**(4 pts.)****Let's say that a human lifetime is about 100 or 10**^{2}years. If the universe is 14 billion or 1.4*10^{10}years old, then there are (1.4*10^{10})/(10^{2})=1.4*10^{8}lifetimes.

Humans have been around for about a million years (very approximately). If we represent all the time since the Big Bang as a year, how long have humans been around?**(6 pts.)****If humans have been around for about 1 million or 10**^{6}years, then the proportion of the lifetime of the universe that we've existed is: (10^{6})/(1.4*10^{10})=7.1*10^{-5}or 0.000071 the lifetime of the universe. So, if the universe is one year, then humans have been around for 7.1*10^{-5}of a year. How long is that? Recall that there are about 3.2*10^{7}seconds in a year, so (7.1*10^{-5})*(3.2*10^{7})=2300 sec. Let's make that a little more manageable by converting to minutes: 2300/60=38 min. So if the universe is a year, humans have been around for about 38 min.

- How many galaxies ?
Study Figure 1.3 on page 6 of the textbook. Calculate

*in the most direct way*how many times our galaxy, the Milky Way, would fit in the distance between the Milky Way and its nearest neighbor galaxy, Andromeda.**(3 pts.)****Page 6 tells us that the radius of the Milky Way is about 1*10**^{5}light-years, and that the distance between the Milky Way and Andromeda is 2.2*10^{6}light-years. If we want to know how many Milky Ways would fit between the two, we need the Milky Way's diameter (twice the radius): 2*10^{5}light-years. Dividing 2.2*10^{6}by 2*10^{5}, we find that it's a little more than 10 (we don't round up to 11 because we are interested in*whole*galaxies). So ten Milky Ways could fit in the distance between it and the Andromeda Galaxy.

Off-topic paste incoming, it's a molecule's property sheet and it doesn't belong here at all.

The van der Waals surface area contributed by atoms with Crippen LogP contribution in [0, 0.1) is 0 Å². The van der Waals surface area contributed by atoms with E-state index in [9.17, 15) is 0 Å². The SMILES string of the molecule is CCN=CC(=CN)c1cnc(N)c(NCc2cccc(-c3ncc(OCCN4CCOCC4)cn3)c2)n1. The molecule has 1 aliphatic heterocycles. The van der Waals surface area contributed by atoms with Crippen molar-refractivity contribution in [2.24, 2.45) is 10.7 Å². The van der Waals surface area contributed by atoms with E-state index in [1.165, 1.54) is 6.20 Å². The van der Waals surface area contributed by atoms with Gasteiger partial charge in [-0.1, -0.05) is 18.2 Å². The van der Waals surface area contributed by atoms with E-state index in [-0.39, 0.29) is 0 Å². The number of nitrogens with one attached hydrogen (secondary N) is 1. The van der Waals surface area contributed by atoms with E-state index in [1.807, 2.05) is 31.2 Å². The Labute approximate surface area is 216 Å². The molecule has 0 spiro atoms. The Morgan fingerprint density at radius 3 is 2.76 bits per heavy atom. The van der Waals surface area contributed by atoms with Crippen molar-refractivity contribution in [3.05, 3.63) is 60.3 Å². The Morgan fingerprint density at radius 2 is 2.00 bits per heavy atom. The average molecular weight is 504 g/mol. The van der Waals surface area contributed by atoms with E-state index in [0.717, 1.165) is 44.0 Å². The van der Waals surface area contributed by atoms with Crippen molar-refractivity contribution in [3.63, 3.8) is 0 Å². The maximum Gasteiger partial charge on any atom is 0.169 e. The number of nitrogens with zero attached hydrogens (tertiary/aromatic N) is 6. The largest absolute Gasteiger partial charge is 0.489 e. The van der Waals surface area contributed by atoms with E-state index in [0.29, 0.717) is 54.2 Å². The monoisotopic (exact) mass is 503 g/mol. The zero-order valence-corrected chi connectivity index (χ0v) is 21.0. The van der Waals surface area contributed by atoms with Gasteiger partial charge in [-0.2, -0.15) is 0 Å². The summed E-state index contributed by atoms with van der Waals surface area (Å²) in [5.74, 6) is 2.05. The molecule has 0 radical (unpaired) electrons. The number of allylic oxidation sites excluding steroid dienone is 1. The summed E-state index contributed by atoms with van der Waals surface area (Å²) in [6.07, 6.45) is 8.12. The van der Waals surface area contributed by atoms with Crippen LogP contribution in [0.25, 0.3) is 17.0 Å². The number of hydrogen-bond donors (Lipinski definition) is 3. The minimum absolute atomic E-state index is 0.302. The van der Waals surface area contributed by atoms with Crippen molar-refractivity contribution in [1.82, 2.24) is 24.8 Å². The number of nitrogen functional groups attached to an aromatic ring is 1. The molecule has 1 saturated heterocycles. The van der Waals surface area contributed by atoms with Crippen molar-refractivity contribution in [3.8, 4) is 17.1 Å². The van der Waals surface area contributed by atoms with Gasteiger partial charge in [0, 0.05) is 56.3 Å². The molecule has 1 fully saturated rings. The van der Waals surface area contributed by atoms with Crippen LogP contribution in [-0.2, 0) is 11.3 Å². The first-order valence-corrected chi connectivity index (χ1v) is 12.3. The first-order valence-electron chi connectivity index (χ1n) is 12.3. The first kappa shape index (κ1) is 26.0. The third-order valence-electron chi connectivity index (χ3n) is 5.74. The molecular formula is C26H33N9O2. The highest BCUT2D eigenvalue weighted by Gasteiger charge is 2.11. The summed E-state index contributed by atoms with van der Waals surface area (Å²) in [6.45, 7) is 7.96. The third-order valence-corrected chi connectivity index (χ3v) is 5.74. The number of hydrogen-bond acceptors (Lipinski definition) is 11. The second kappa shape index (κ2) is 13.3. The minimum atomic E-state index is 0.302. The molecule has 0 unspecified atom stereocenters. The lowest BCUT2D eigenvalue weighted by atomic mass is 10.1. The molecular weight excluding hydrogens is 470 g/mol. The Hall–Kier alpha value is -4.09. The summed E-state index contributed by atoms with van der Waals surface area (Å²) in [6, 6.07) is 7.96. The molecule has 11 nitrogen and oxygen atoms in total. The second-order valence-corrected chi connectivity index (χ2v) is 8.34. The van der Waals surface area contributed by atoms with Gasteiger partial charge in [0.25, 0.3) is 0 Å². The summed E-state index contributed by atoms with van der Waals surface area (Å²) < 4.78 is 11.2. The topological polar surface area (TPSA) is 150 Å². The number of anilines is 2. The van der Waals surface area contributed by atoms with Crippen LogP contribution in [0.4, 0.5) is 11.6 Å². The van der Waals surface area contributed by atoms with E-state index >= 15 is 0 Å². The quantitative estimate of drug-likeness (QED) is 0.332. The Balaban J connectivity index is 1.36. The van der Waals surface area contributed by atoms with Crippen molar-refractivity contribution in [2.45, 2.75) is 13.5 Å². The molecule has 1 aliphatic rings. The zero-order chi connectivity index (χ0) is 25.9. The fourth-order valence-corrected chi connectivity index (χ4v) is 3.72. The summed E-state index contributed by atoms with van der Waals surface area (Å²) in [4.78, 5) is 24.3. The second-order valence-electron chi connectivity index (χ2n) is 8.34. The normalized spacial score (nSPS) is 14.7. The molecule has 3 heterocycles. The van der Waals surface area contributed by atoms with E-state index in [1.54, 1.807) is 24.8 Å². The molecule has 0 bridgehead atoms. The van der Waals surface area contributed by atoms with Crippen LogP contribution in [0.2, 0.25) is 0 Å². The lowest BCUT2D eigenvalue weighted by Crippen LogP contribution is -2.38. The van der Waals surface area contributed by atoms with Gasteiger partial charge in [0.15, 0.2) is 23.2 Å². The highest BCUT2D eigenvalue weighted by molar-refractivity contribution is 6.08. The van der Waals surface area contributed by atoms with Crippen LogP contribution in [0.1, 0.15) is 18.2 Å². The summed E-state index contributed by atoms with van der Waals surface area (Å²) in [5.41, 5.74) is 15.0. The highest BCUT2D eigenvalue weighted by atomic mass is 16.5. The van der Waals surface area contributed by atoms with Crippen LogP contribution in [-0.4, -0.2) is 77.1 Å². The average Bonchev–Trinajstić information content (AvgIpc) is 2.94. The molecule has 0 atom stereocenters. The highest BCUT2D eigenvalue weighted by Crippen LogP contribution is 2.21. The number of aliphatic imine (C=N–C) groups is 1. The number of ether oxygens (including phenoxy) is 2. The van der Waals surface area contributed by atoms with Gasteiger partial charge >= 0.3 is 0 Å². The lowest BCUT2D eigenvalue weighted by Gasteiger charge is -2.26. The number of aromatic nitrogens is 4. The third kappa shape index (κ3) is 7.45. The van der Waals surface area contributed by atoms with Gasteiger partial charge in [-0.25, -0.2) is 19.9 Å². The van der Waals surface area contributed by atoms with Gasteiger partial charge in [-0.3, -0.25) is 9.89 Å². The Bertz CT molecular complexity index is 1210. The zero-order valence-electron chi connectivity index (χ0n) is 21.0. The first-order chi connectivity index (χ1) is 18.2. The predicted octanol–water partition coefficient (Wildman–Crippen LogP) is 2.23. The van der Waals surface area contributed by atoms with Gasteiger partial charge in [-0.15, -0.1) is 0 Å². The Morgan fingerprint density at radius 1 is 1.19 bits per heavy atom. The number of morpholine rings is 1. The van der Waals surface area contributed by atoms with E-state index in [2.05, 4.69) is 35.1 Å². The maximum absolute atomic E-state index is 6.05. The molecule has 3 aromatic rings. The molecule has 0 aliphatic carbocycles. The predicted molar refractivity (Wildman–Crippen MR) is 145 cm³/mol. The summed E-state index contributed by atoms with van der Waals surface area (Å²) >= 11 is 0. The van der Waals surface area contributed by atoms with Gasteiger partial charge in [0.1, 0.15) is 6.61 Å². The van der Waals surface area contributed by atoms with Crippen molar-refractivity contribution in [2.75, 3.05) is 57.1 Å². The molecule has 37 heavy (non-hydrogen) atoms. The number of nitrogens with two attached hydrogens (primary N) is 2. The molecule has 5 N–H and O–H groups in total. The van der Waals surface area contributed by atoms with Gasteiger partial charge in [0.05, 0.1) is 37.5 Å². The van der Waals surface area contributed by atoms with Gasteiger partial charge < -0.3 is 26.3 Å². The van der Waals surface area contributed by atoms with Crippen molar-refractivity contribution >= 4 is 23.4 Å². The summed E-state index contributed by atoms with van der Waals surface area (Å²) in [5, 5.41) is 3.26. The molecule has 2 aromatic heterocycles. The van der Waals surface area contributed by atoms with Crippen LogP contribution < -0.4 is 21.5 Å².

Now find the radius of the Sun in kilometers in the textbook (close to the beginning of Chapter 13). Calculate*in the most direct way*how many times the Sun would fit in the distance between the Sun and its nearest neighbor, Proxima Centauri. (What extra step do you have to make, compared to the previous calculation?)**(5 pts.)****We find that the radius of the Sun is about 7*10**^{5}km, and the distance between the Sun and Proxima Centauri is 4.2 light-years. As with the Milky Way, we will use the diameter of the Sun: 2*7*10^{5}= 1.4*10^{6}km. In order to compare this with the distance between the two stars we need to make their units the same. The appendix of our textbook on page A-8 tells us that there are about 9.5*10^{15}meters in a light-year, which means there are 9.5*10^{12}kilometers in a light-year. So if Proxima Centauri is 4.2 light-years away, that's about 4*10^{13}km. That distance divided by the diameter of the Sun, gives us our answer: (4*10^{13})/(1.4*10^{6})=2.9*10^{7}. This tells us that about 30 million suns could fit between it and our nearest neighbor star Proxima Centauri.

Relative to their size, which are more closely packed, stars or galaxies?**(2 pts.)****Given that galaxies are spread about ten apart, while our stars are spread about 30 million apart, galaxies are packed much closer together than stars (proportionally to their size).**